Cindy van den Bremen
Participatory Sensemaking (De Jaegher & Di Paolo, 2007), is a theory which explains sensemaking as continuous embodied interactions between people in a shared action space. Sensemaking is the natural activity of an organism that tries to sustain its own identity in a dynamic environment. In interactions with others, sensemaking becomes a participatory process grounded in embodied action, in a shared space. Instead of “a detached individual trying to figure out the other”, the idea is that social interaction is a coordination between two or more individuals. The coordination in turn influences the individual behaviours of the participants. For example, this concept formed the basis of the PhD thesis of Phillémonne Jaasma, to develop [X] Changing Perspectives, interactive tables to facilitate the communication between citizens, local governance and other private and public parties.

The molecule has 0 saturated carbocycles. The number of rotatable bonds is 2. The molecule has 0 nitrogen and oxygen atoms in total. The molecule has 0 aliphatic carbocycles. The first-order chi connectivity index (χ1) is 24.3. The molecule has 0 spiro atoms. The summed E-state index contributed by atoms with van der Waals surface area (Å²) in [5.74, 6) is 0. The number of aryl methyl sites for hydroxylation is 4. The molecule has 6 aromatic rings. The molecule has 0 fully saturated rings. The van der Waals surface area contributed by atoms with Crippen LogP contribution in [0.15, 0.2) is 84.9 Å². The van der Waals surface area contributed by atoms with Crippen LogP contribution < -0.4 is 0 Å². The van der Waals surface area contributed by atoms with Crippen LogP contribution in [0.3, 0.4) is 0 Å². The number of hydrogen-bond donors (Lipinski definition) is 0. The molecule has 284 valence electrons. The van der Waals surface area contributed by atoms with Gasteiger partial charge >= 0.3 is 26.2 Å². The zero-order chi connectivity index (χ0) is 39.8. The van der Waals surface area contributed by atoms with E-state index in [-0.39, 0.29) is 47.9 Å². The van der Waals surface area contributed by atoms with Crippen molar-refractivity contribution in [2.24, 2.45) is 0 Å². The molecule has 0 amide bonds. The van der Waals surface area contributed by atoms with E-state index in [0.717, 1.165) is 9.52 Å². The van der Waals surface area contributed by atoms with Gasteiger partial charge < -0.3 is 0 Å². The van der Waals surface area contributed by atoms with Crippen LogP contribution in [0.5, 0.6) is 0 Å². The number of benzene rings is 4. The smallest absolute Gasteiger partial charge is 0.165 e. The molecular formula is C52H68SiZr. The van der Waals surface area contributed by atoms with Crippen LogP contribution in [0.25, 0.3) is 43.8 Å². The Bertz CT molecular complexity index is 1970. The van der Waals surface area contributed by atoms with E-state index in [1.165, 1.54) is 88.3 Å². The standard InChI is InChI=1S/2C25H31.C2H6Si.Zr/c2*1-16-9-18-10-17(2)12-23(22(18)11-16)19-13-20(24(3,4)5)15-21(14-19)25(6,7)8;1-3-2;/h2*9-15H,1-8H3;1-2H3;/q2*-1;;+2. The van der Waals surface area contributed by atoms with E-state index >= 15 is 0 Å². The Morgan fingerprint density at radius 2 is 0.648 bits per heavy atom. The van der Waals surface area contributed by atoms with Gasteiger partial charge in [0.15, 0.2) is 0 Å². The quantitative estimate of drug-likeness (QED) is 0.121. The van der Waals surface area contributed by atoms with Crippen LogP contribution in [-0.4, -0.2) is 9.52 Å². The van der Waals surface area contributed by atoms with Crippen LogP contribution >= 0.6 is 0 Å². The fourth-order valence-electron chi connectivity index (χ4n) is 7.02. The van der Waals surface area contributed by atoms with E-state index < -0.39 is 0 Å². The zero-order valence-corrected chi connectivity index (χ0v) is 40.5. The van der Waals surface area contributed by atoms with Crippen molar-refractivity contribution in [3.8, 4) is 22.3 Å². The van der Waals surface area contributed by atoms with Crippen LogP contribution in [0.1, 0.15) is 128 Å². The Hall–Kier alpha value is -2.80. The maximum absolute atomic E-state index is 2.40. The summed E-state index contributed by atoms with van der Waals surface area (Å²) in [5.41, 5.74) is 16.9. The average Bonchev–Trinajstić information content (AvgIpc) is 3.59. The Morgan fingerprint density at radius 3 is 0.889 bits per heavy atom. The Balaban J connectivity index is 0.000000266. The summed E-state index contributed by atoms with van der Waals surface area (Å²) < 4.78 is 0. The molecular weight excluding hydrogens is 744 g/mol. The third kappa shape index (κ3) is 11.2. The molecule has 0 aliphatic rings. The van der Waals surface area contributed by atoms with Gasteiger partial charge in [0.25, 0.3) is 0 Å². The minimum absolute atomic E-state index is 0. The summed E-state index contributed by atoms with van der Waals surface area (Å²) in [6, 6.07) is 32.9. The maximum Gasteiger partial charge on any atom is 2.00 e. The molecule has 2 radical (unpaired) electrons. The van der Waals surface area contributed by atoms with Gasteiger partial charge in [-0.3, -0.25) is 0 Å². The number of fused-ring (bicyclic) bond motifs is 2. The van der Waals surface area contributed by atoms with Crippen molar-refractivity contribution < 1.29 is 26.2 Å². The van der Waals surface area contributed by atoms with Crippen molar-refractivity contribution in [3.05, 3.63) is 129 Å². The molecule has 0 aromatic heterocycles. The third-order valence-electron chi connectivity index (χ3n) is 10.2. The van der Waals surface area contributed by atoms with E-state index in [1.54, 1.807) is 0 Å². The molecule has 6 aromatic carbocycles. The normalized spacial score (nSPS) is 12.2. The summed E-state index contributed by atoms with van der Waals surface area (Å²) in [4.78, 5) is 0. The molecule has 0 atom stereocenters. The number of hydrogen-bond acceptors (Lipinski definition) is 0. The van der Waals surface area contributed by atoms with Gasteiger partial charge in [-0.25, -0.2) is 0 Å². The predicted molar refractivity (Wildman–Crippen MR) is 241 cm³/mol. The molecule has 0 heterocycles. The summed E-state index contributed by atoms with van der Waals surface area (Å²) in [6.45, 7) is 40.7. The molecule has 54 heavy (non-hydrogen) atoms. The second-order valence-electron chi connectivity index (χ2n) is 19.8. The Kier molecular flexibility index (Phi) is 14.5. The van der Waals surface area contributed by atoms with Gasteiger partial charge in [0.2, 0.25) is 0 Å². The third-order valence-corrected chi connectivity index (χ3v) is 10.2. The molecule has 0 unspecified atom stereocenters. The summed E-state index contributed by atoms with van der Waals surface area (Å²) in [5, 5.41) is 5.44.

A lot of today’s design challenges require a multitude of people to address them. More and more, we are developing designs that support these collaboration processes and facilitate people to make sense of the situation together. Participatory sensemaking offers you concepts and the awareness to address the subtle mechanism between people to make sense together.
De Jaegher, H. and Di Paolo, E. (2007). Participatory sense-making: An enactive approach to social cognition. Phenomenology and the Cognitive Sciences, 6(4), 485-507.
Jaasma, P. (2018). Exchanging perspectives: Designing for public sphere (Doctoral thesis, Eindhoven University of Technology, The Netherlands). Retrieved from
Jaasma, P., van Dijk, J., Frens, J., and Hummels, C. (2017). On the role of external representations in designing for participatory sensemaking. In M. Bruns Alonso, and E. Ozcan (Eds.), Proceedings of the Conference on Design and Semantics of Form and Movement – Sense and Sensitivity, DeSForM 2017 (pp. 281-295, Chapter 21). London, UK: InTech.